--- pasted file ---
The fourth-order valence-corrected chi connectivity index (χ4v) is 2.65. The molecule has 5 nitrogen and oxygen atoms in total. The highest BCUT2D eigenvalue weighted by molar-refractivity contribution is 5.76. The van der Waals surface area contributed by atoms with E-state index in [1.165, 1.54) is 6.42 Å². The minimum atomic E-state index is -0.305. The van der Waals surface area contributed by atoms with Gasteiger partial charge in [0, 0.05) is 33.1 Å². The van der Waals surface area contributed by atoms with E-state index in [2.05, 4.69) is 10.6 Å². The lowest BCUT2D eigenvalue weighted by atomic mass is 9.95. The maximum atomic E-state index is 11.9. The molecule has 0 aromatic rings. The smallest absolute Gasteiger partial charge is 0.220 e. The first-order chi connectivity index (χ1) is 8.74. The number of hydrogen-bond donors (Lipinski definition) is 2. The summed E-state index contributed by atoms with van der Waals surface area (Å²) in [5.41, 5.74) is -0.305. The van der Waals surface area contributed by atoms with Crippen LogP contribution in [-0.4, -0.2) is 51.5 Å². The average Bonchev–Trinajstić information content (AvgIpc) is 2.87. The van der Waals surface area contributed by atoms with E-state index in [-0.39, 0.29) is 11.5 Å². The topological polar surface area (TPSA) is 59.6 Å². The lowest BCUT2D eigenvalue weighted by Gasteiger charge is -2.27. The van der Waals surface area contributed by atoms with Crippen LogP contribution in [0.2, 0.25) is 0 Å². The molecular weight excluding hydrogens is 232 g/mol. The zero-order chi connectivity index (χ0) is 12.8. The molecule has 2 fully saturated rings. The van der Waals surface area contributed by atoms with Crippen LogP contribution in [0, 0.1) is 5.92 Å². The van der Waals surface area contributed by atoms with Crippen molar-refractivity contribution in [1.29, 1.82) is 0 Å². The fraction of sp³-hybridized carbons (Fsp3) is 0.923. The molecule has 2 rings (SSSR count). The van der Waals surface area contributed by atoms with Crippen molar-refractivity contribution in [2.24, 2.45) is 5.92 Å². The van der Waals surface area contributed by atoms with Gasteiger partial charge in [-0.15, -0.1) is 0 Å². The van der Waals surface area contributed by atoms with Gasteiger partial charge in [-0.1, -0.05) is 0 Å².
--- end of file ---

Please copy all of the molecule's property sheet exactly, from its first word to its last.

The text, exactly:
The fourth-order valence-corrected chi connectivity index (χ4v) is 2.65. The molecule has 5 nitrogen and oxygen atoms in total. The highest BCUT2D eigenvalue weighted by molar-refractivity contribution is 5.76. The van der Waals surface area contributed by atoms with E-state index in [1.165, 1.54) is 6.42 Å². The minimum atomic E-state index is -0.305. The van der Waals surface area contributed by atoms with Gasteiger partial charge in [0, 0.05) is 33.1 Å². The van der Waals surface area contributed by atoms with E-state index in [2.05, 4.69) is 10.6 Å². The lowest BCUT2D eigenvalue weighted by atomic mass is 9.95. The maximum atomic E-state index is 11.9. The molecule has 0 aromatic rings. The smallest absolute Gasteiger partial charge is 0.220 e. The first-order chi connectivity index (χ1) is 8.74. The number of hydrogen-bond donors (Lipinski definition) is 2. The summed E-state index contributed by atoms with van der Waals surface area (Å²) in [5.41, 5.74) is -0.305. The van der Waals surface area contributed by atoms with Crippen LogP contribution in [-0.4, -0.2) is 51.5 Å². The average Bonchev–Trinajstić information content (AvgIpc) is 2.87. The van der Waals surface area contributed by atoms with E-state index in [-0.39, 0.29) is 11.5 Å². The topological polar surface area (TPSA) is 59.6 Å². The lowest BCUT2D eigenvalue weighted by Gasteiger charge is -2.27. The van der Waals surface area contributed by atoms with Crippen LogP contribution in [0.2, 0.25) is 0 Å². The molecular weight excluding hydrogens is 232 g/mol. The zero-order chi connectivity index (χ0) is 12.8. The molecule has 2 fully saturated rings. The van der Waals surface area contributed by atoms with Crippen LogP contribution in [0, 0.1) is 5.92 Å². The van der Waals surface area contributed by atoms with Crippen molar-refractivity contribution in [1.29, 1.82) is 0 Å². The fraction of sp³-hybridized carbons (Fsp3) is 0.923. The molecule has 2 rings (SSSR count). The van der Waals surface area contributed by atoms with Crippen molar-refractivity contribution in [2.24, 2.45) is 5.92 Å². The van der Waals surface area contributed by atoms with Gasteiger partial charge in [-0.15, -0.1) is 0 Å². The van der Waals surface area contributed by atoms with Gasteiger partial charge in [-0.1, -0.05) is 0 Å².